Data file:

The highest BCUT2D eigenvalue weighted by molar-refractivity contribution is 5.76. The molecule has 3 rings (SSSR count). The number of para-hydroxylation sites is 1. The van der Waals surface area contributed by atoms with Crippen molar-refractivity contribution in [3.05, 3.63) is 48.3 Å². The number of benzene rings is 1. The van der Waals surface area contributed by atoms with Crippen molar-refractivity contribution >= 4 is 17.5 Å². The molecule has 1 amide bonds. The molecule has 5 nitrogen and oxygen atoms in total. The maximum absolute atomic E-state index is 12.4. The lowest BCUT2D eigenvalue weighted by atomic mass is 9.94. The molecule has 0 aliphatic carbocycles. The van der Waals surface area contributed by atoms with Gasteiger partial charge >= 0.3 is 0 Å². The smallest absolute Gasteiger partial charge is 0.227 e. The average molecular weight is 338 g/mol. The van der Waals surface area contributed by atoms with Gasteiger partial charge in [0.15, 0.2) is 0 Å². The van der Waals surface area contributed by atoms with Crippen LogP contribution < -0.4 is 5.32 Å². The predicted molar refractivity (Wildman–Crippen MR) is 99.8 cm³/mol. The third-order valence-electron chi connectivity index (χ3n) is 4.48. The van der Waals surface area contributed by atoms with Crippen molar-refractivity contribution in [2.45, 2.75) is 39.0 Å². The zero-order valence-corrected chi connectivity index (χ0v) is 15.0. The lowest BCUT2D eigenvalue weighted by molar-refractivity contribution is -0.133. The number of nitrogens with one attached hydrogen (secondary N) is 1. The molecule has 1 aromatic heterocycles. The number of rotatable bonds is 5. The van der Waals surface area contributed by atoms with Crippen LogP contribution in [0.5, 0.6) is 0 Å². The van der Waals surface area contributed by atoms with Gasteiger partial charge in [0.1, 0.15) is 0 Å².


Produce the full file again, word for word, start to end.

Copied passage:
The highest BCUT2D eigenvalue weighted by molar-refractivity contribution is 5.76. The molecule has 3 rings (SSSR count). The number of para-hydroxylation sites is 1. The van der Waals surface area contributed by atoms with Crippen molar-refractivity contribution in [3.05, 3.63) is 48.3 Å². The number of benzene rings is 1. The van der Waals surface area contributed by atoms with Crippen molar-refractivity contribution >= 4 is 17.5 Å². The molecule has 1 amide bonds. The molecule has 5 nitrogen and oxygen atoms in total. The maximum absolute atomic E-state index is 12.4. The lowest BCUT2D eigenvalue weighted by atomic mass is 9.94. The molecule has 0 aliphatic carbocycles. The van der Waals surface area contributed by atoms with Gasteiger partial charge >= 0.3 is 0 Å². The smallest absolute Gasteiger partial charge is 0.227 e. The average molecular weight is 338 g/mol. The van der Waals surface area contributed by atoms with Gasteiger partial charge in [0.15, 0.2) is 0 Å². The van der Waals surface area contributed by atoms with Crippen LogP contribution < -0.4 is 5.32 Å². The predicted molar refractivity (Wildman–Crippen MR) is 99.8 cm³/mol. The third-order valence-electron chi connectivity index (χ3n) is 4.48. The van der Waals surface area contributed by atoms with Crippen molar-refractivity contribution in [2.45, 2.75) is 39.0 Å². The zero-order valence-corrected chi connectivity index (χ0v) is 15.0. The lowest BCUT2D eigenvalue weighted by molar-refractivity contribution is -0.133. The number of nitrogens with one attached hydrogen (secondary N) is 1. The molecule has 1 aromatic heterocycles. The number of rotatable bonds is 5. The van der Waals surface area contributed by atoms with Crippen LogP contribution in [0.5, 0.6) is 0 Å². The van der Waals surface area contributed by atoms with Gasteiger partial charge in [0.1, 0.15) is 0 Å².